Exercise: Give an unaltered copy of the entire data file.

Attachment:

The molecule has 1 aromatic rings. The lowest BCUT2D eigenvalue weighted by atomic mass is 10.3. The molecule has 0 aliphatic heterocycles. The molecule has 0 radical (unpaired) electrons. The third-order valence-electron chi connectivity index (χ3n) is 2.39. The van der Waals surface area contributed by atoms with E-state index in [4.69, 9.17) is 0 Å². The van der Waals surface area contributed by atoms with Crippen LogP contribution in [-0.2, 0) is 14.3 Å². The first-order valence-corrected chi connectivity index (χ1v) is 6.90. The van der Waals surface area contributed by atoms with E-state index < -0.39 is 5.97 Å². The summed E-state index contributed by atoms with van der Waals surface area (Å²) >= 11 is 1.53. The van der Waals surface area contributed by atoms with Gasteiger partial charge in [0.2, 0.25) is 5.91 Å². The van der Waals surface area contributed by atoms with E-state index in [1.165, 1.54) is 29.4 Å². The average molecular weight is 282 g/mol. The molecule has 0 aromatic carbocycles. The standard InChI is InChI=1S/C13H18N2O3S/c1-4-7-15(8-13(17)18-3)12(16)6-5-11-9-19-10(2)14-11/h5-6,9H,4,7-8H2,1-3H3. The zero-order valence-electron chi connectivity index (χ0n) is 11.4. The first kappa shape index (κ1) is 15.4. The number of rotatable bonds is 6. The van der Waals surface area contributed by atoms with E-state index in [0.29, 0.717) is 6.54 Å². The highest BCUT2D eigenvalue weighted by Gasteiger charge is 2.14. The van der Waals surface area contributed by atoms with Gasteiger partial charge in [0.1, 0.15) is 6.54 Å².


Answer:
The molecule has 1 aromatic rings. The lowest BCUT2D eigenvalue weighted by atomic mass is 10.3. The molecule has 0 aliphatic heterocycles. The molecule has 0 radical (unpaired) electrons. The third-order valence-electron chi connectivity index (χ3n) is 2.39. The van der Waals surface area contributed by atoms with E-state index in [4.69, 9.17) is 0 Å². The van der Waals surface area contributed by atoms with Crippen LogP contribution in [-0.2, 0) is 14.3 Å². The first-order valence-corrected chi connectivity index (χ1v) is 6.90. The van der Waals surface area contributed by atoms with E-state index < -0.39 is 5.97 Å². The summed E-state index contributed by atoms with van der Waals surface area (Å²) >= 11 is 1.53. The van der Waals surface area contributed by atoms with Gasteiger partial charge in [0.2, 0.25) is 5.91 Å². The van der Waals surface area contributed by atoms with E-state index in [1.165, 1.54) is 29.4 Å². The average molecular weight is 282 g/mol. The molecule has 0 aromatic carbocycles. The standard InChI is InChI=1S/C13H18N2O3S/c1-4-7-15(8-13(17)18-3)12(16)6-5-11-9-19-10(2)14-11/h5-6,9H,4,7-8H2,1-3H3. The zero-order valence-electron chi connectivity index (χ0n) is 11.4. The first kappa shape index (κ1) is 15.4. The number of rotatable bonds is 6. The van der Waals surface area contributed by atoms with E-state index in [0.29, 0.717) is 6.54 Å². The highest BCUT2D eigenvalue weighted by Gasteiger charge is 2.14. The van der Waals surface area contributed by atoms with Gasteiger partial charge in [0.1, 0.15) is 6.54 Å².